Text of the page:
“The Fatherhood of God and the Brotherhood of Man”: The Social Gospel Interracialism of the Southern Sociological Congress
Type of Degreedissertation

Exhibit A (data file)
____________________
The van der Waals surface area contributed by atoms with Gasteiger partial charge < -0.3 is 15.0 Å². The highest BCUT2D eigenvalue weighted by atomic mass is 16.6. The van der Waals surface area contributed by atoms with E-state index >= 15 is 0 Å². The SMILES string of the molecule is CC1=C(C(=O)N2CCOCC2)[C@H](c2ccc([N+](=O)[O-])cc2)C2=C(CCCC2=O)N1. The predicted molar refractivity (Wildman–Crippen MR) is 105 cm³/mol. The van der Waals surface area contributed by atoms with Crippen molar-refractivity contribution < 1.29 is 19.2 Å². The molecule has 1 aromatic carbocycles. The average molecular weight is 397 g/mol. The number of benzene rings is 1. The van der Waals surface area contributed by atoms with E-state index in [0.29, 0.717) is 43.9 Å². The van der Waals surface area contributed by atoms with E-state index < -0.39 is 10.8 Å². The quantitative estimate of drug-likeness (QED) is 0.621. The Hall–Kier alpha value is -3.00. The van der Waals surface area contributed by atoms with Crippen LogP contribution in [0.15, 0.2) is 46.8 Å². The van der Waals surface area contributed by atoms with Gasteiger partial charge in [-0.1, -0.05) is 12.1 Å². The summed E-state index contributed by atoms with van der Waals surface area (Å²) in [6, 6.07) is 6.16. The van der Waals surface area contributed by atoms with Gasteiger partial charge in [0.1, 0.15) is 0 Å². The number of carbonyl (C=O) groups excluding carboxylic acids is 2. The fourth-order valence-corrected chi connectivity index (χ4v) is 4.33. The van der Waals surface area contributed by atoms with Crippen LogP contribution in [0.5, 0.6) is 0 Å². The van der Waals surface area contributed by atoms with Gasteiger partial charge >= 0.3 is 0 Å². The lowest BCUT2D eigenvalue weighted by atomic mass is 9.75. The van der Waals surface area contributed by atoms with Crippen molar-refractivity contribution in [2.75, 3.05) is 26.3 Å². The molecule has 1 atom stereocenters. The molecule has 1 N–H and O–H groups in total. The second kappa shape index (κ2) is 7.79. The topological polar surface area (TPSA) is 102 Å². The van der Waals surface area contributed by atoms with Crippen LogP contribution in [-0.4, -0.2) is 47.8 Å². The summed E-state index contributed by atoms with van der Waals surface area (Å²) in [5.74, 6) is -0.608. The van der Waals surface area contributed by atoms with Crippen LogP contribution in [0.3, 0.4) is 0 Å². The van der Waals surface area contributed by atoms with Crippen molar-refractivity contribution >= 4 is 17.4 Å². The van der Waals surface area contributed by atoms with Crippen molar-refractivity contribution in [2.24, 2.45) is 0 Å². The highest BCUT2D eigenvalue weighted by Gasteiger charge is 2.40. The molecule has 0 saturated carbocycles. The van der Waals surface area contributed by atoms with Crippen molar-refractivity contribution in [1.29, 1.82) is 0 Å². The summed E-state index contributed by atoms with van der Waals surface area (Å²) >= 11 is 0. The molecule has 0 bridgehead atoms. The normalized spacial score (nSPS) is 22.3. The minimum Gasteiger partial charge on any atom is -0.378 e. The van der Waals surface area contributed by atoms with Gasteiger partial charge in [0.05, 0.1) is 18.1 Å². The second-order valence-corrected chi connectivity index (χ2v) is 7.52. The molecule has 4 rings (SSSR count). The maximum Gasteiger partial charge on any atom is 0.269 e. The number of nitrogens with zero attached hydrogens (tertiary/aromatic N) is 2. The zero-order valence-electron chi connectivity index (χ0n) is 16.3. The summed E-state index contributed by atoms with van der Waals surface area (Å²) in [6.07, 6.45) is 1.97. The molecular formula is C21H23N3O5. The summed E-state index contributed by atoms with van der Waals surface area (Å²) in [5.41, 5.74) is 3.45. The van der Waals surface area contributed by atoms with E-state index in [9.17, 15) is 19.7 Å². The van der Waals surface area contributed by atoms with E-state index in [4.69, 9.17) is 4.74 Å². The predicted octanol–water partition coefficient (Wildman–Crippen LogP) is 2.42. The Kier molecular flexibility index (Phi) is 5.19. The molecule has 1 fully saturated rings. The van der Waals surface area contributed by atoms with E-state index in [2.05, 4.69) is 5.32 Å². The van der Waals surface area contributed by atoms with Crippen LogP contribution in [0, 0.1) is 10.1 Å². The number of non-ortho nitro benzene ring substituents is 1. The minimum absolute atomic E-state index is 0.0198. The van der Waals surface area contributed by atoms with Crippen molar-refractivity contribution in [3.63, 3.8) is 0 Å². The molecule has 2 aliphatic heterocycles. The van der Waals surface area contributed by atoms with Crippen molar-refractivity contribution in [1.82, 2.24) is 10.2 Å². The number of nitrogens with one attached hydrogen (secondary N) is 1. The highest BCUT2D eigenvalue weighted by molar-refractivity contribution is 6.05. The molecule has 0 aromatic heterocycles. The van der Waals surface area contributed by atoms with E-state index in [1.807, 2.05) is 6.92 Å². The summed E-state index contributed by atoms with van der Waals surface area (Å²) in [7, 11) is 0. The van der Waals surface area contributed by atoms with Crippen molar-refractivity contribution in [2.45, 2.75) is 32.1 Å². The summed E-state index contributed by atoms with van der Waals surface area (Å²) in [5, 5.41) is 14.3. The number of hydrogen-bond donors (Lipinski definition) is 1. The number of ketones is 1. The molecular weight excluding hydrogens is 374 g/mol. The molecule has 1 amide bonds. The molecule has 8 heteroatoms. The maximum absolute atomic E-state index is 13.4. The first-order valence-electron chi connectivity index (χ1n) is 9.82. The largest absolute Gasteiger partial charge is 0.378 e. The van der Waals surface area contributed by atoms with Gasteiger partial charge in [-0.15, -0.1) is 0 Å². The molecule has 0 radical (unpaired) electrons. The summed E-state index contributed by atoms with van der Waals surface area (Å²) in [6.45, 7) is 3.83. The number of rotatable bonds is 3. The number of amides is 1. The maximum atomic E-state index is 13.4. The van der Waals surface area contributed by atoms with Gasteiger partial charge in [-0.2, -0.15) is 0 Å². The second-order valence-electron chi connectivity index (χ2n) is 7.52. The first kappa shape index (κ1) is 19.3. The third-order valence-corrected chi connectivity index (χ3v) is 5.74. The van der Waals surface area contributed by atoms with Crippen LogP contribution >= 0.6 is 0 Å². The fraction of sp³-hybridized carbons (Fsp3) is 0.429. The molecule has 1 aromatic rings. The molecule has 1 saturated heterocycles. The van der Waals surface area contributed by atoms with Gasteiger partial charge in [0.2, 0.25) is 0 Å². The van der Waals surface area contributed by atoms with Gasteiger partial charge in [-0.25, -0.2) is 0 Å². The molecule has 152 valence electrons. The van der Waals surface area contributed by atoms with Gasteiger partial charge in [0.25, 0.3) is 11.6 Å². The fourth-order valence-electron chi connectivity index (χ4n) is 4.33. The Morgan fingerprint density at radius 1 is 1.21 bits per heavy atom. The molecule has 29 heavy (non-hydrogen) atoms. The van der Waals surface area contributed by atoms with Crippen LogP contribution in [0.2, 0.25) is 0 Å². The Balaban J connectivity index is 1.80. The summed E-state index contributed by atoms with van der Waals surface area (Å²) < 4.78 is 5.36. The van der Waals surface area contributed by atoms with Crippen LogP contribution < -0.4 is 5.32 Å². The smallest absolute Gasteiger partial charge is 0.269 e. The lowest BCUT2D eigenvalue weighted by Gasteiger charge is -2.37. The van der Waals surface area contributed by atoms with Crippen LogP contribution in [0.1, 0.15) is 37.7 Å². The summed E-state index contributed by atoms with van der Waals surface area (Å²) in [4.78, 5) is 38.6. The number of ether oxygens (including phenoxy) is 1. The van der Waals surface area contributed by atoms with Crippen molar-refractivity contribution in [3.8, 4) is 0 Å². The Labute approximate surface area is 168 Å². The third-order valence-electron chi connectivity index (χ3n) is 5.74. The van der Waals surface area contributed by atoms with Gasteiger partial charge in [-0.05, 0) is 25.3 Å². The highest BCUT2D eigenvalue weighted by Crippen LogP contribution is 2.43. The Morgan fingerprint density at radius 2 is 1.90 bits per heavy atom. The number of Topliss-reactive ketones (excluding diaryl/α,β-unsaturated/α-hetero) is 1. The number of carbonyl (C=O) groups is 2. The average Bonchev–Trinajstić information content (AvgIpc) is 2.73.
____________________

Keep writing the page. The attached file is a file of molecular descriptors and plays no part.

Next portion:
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Scholars have long debated the nature and extent of the social gospel movement’s influence on southern religion. The Southern Sociological Congress’ (SSC) rhetoric and actions demonstrated the blending of southern pietistic evangelicalism’s emphasis on spirituality with liberal theology’s accent on ecumenism, social service, and community. Adding credence to claims of a social gospel movement in the South, the SSC’s adaptive theology also challenged the notion of a static and definitive social gospel fitting prescribed parameters. SSC delegates adjusted the movement’s tenets to their ethical reality, a move that challenges commonly held notions about the SSC and contributes to a more inclusive understanding of the social gospel. As they reshaped social gospel beliefs to address regional social ills, SSC delegates melded southern evangelical spirituality with liberal theology’s insistence on social action, focusing most intently on racial ills. Emphasizing the interconnectedness of African Americans and southern whites, SSC delegates embraced a southern social gospel interracialism that battled the most egregious injustices of the segregated system.